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Millions Of COVID-19 Vaccine Doses Stuck In Warehouses Until Federal Orders, Pfizer Says – HuffPost

Millions of doses of the COVID-19 vaccine are languishing in warehouses awaiting shipment instructions from the Trump administration — even as states are clamoring for them — vaccine manufacturer Pzifer said in a statement Thursday.

The startling bottleneck is occurring as America is breaking daily COVID-19 death tolls. The U.S. lost more people on Wednesday alone (3,611) than the number of people who died on 9/11.

Officials in several states said they were told Wednesday that their second shipments of Pfizer-BioNTech’s vaccine next week has been mysteriously reduced, CNN reported. That triggered fears by states that the Trump administration may be incapable of hitting the target of delivering enough vaccine doses for 20 million injections by the end of the year. A source told The Washington Post that Pfizer executives were “baffled” that the Trump administration wasn’t immediately shipping out all of the vaccine.

Pfizer defended itself amid the rising fears about vaccine delivery, noting that it has no production problems — and has doses ready to go.

“This week, we successfully shipped all 2.9 million doses that we were asked to ship by the U.S. Government to the locations specified by them,” Pzifer said in its statement. “We have millions more doses sitting in our warehouse but, as of now, we have not received any shipment instructions for additional doses,” the company added.

A unidentified federal official blamed the delivery change on states’ request for expedited delivery, leaving less time for inspection and clearing of supplies, the Post reported. “We are sending doses that have been produced, verified and released,” the official said. But that would appear to be contradicted by Pfizer’s statement that millions of doses have been ready for inspection, the newspaper noted.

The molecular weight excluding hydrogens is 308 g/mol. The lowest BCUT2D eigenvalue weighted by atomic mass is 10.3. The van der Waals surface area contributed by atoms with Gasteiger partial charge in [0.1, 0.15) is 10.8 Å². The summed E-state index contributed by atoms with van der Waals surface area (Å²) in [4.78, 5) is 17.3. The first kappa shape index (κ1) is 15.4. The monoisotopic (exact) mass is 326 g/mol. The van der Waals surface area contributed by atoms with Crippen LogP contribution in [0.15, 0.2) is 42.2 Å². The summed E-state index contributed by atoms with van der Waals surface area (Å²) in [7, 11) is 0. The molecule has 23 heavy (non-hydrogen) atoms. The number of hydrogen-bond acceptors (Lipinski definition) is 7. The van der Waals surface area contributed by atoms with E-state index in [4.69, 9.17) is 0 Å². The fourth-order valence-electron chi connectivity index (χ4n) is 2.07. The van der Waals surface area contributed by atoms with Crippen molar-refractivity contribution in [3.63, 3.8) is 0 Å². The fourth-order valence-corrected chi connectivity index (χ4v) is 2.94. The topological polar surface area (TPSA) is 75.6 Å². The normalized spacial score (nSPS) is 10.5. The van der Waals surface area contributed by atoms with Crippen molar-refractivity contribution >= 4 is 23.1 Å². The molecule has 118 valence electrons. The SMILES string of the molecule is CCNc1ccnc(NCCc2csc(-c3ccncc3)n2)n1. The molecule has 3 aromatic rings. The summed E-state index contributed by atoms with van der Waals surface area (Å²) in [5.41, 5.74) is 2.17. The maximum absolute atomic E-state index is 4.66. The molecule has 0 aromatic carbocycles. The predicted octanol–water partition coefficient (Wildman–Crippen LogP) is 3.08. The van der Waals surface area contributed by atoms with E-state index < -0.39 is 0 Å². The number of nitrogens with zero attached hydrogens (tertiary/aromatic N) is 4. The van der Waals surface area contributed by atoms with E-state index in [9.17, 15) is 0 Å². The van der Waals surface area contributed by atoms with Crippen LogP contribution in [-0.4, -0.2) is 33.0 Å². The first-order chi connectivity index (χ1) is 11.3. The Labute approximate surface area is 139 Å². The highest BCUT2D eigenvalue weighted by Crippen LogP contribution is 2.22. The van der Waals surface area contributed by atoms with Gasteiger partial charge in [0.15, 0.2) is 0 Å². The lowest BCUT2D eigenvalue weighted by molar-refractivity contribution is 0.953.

Stumbles already on vaccine distribution echo the Trump administration’s critical problems getting ventilators and protective gear to states as COVID-19 began to surge earlier this year.

Pfizer said it has continually kept President Donald Trump’s Operation Warp Speed program as well as his administration’s Department of Health and Human Services up to date on “every aspect of our production and distribution capabilities,” and officials have “walked the production lines” at company facilities. 

“Pfizer has a successful and long track record of producing and distributing large volumes of complex vaccines that the world can trust ― and we are continuing to extend this track record with our COVID-19 vaccine,” it said.

On top of Pfizer’s 2.9 million doses already shipped, millions of more doses of Moderna’s vaccine are ready to go out next week if they’re approved, which is likely. Pfizer will provide an additional 2 million doses next week, according to Health Secretary Alex Azar.

The Post characterized the upcoming number as a sharp dropoff from what states were expecting. 

Illinois Gov. J.B. Pritzker (D) said Wednesday that federal officials informed states that the expected total shipments of doses nationally over the next two weeks have been cut in half to about 4.3 million doses for each week. 

Washington Gov. Jay Inslee (D) tweeted Thursday that the state’s vaccine allocation will be cut by 40% next week and that “no explanation was given.” He called it “disruptive and frustrating.”

States are reportedly already scrambling to cut back and reorganize planned vaccinations.

Florida Gov. Ron DeSantis (R) said Tuesday that his state’s vaccine doses are “on hold right now” due to Pfizer “production issues,” which the company has flatly denied.

HHS spokesperson Michael Pratt insisted to the Post that there have been no cuts to the number of vaccine doses “locked in” to the states and that the nation was still on track to vaccinated 20 million people with the first doses of the two-dose regimen by the end of the year. 

One bright spot in vaccine availability is that vaccine vials may have an extra dose or two inside, so that more people can be vaccinated.


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